LONDON -- The past five years have been tough for those in retirement. Portfolio valuations have been hammered and annuity rates have plunged. There's no sign that things will improve anytime soon, either, as the eurozone and the U.K. economy look set to muddle through at best for some years to come.
A great way of protecting yourself from the downturn, however, is by building your retirement fund with shares of large, well-run companies that should grow their earnings steadily over the coming decades. Over time, such investments ought to result in rising dividends and inflation-beating capital growth.
In this series, I'm tracking down the U.K. large caps that have the potential to beat the FTSE 100 over the long term and support a lower-risk income-generating retirement fund (you can see the companies I've covered so far on this page).
Today, I'm going to take a look at Whitbread (LSE:WTB), the company that runs U.K. hotel and restaurant chains including Costa Coffee, Premier Inn, and Brewers Fayre.
Whitbread vs. FTSE 100
Let's start with a look at how Whitbread has performed against the FTSE 100 over the past 10 years:
|Total Returns||2008||2009||2010||2011||2012||10-Year Trailing Average|
Whitbread's 10-year average trailing total return is 2.4 times that of the FTSE 100, highlighting the strong shareholder returns this company has delivered over the past decade.
What's the score?
To help me pinpoint suitable investments, I like to score companies on key financial metrics that highlight the characteristics I look for in a retirement share. Let's see how Whitbread shapes up:
|Market cap||4.7 billion pounds|
|Net debt||525.8 million pounds|
|5-Year Average Financials|
Here's how I've scored Whitbread on each of these criteria:
|Longevity||One of the U.K.'s oldest companies.||5/5|
|Performance vs. FTSE||Very strong.||5/5|
|Financial strength||Decent margins moderate debt, although cash flow is tight.||4/5|
|EPS growth||Steady and attractive.||4/5|
|Dividend growth||Growth in line with earnings.||4/5|
With nearly 300 years of operating history, Whitbread has an ability to evolve and adapt that isn't really in question, although it's worth noting that until 2001 it was primarily a brewer and pub operator. The company's management believes that hotels and restaurants offer superior growth prospects to pubs and beer, and the fact that Whitbread has delivered a 24.2% average annual return over the past 10 years suggests that they may be correct.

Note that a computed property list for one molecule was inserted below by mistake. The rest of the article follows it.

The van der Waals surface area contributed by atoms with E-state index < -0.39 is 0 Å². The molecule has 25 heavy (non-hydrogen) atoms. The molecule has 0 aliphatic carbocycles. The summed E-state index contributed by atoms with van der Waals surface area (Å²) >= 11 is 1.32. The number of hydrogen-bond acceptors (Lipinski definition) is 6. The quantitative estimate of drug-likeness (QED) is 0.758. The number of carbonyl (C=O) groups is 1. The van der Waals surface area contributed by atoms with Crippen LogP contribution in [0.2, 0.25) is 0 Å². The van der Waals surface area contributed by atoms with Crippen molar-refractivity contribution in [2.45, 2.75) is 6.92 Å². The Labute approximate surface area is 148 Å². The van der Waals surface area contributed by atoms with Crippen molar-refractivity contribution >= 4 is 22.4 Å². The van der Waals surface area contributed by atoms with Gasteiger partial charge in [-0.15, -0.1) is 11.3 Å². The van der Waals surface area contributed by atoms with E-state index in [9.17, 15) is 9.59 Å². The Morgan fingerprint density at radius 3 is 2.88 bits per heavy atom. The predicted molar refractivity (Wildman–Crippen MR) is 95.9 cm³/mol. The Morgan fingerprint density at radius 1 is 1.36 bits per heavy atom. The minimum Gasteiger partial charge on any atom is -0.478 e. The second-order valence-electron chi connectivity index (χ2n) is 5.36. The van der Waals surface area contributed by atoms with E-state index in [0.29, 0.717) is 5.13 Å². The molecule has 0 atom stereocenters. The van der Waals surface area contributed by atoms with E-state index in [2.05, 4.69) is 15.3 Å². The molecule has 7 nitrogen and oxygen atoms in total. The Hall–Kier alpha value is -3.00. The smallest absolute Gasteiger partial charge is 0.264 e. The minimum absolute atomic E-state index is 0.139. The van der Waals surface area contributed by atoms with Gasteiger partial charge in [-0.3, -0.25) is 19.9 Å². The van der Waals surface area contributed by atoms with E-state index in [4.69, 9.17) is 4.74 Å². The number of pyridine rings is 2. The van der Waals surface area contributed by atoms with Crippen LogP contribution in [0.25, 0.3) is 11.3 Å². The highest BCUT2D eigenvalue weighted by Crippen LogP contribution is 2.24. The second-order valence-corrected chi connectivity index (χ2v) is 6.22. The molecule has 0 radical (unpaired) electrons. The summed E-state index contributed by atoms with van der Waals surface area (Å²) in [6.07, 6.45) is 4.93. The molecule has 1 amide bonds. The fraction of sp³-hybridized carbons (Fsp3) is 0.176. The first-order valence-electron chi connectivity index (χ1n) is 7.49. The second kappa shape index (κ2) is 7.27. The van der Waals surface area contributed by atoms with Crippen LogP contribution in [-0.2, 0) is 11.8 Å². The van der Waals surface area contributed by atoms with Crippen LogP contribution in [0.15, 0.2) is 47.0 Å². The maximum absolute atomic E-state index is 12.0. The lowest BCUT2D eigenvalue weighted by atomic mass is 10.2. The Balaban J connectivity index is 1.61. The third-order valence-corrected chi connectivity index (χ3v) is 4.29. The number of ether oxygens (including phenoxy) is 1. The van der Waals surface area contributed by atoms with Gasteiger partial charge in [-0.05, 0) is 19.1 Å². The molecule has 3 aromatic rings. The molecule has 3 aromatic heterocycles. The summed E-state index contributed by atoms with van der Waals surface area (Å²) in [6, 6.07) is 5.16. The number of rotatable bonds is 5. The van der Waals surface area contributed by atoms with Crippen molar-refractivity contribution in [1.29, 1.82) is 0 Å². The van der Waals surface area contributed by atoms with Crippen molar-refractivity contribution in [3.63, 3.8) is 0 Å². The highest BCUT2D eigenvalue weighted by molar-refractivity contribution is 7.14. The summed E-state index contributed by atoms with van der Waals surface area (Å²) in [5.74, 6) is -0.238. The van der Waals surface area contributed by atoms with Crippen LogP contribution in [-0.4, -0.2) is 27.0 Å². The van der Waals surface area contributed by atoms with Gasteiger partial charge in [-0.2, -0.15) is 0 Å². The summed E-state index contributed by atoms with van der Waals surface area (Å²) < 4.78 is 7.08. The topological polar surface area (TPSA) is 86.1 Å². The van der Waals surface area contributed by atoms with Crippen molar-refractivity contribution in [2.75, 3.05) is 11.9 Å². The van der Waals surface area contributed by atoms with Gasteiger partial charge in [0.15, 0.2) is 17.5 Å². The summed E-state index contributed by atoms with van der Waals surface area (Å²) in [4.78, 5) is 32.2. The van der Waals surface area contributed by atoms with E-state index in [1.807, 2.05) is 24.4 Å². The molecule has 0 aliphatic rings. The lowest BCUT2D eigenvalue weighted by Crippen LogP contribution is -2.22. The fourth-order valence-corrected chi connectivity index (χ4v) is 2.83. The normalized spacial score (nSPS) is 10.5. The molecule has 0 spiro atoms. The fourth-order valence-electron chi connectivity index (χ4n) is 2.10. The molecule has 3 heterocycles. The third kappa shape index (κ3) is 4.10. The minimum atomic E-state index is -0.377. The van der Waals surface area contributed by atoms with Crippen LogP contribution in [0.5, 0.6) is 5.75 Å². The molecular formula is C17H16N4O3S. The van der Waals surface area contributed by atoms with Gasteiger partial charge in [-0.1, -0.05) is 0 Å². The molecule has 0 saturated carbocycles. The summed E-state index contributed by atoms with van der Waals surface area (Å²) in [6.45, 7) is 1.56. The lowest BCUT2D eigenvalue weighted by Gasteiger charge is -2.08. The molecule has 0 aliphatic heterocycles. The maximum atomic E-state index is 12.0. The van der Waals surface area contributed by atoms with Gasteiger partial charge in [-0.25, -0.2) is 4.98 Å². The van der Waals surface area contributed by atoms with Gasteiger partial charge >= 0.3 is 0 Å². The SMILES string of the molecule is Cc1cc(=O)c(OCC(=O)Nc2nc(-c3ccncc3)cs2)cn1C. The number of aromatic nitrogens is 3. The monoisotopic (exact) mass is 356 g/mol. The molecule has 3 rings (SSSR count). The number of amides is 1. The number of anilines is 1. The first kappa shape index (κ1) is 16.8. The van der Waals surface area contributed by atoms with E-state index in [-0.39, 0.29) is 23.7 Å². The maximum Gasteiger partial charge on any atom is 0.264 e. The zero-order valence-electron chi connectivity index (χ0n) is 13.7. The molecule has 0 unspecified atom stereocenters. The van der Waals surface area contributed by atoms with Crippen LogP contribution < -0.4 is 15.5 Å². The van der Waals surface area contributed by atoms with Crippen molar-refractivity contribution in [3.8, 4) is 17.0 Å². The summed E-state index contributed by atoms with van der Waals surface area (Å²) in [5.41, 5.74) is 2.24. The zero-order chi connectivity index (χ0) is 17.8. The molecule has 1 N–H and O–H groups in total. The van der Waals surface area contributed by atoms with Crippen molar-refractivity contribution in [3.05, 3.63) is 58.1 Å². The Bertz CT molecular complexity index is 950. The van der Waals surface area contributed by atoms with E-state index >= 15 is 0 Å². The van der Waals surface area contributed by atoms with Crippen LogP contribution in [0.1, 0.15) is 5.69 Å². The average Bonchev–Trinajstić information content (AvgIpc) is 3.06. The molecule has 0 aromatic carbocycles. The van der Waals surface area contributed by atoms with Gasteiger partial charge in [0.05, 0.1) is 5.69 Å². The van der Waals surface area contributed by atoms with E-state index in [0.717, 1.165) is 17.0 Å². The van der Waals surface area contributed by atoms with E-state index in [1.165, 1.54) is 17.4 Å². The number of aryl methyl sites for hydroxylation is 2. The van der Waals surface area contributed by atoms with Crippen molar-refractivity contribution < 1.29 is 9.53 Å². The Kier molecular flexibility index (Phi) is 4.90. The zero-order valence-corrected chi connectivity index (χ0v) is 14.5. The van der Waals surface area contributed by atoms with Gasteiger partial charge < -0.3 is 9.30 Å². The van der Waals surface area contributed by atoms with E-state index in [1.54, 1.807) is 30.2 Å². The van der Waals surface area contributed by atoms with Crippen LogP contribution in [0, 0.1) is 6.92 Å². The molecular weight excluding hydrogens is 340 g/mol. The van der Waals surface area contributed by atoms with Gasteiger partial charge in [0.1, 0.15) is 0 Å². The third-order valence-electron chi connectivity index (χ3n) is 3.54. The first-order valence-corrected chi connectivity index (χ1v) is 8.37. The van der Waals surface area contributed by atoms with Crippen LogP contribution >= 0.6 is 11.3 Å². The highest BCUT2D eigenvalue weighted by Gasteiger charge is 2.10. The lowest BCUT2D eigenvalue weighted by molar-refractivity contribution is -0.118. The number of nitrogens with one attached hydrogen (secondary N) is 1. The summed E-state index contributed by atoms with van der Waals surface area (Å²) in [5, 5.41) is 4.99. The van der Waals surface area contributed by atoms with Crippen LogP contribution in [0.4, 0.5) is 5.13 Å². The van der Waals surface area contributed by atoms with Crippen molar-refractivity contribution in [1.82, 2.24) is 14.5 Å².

In Whitbread's latest trading statement, it reported another quarter of strong growth, especially for the Costa Coffee and Premier Inn businesses, both of which are expanding aggressively. Globally, Whitbread is on course to open 320 new Costa stores and 1,300 Costa Express units in the 2012/13 financial year, and it expects to have opened 4,300 new Premier Inn rooms in the U.K. during the same period.
This rapid growth fuelled a 32.2% rise in Costa sales in the 11 weeks to Feb. 14, along with a 14.1% rise in Premier Inn sales. Like-for-like sales rose, too, suggesting that at the moment, the company is meeting demand, rather than anticipating it. I do have some reservations about how far this growth can continue -- in recent years, we've seen Starbucks forced to scale back its growth ambitions -- and I wonder whether Costa and Whitbread might end up in the same boat, in a few years' time.
Whitbread's growth has been good enough that its shares have doubled in value over the past five years, meaning that they currently trade at a price-to-earnings ratio of 17.5, based on this year's expected earnings. Although this isn't outrageous, it isn't cheap, either, and any disappointment could make the share price slip back to a more conservative rating. What's more, Whitbread's forward dividend yield of 2.4% is below the FTSE average and has only been covered by free cash flow twice in the past six years, because of heavy capital spending on expansion. This could make the dividend vulnerable if profits fall -- not ideal in a retirement share.
Overall, I think Whitbread's pedigree is impressive, but much of its growth potential is already factored into the price, reducing its appeal as a retirement share. In comparison, the company I mention below has delivered similar growth performance but currently has a much lower P/E rating, stronger cash flow, and a higher dividend yield, making it a more attractive option, in my view.
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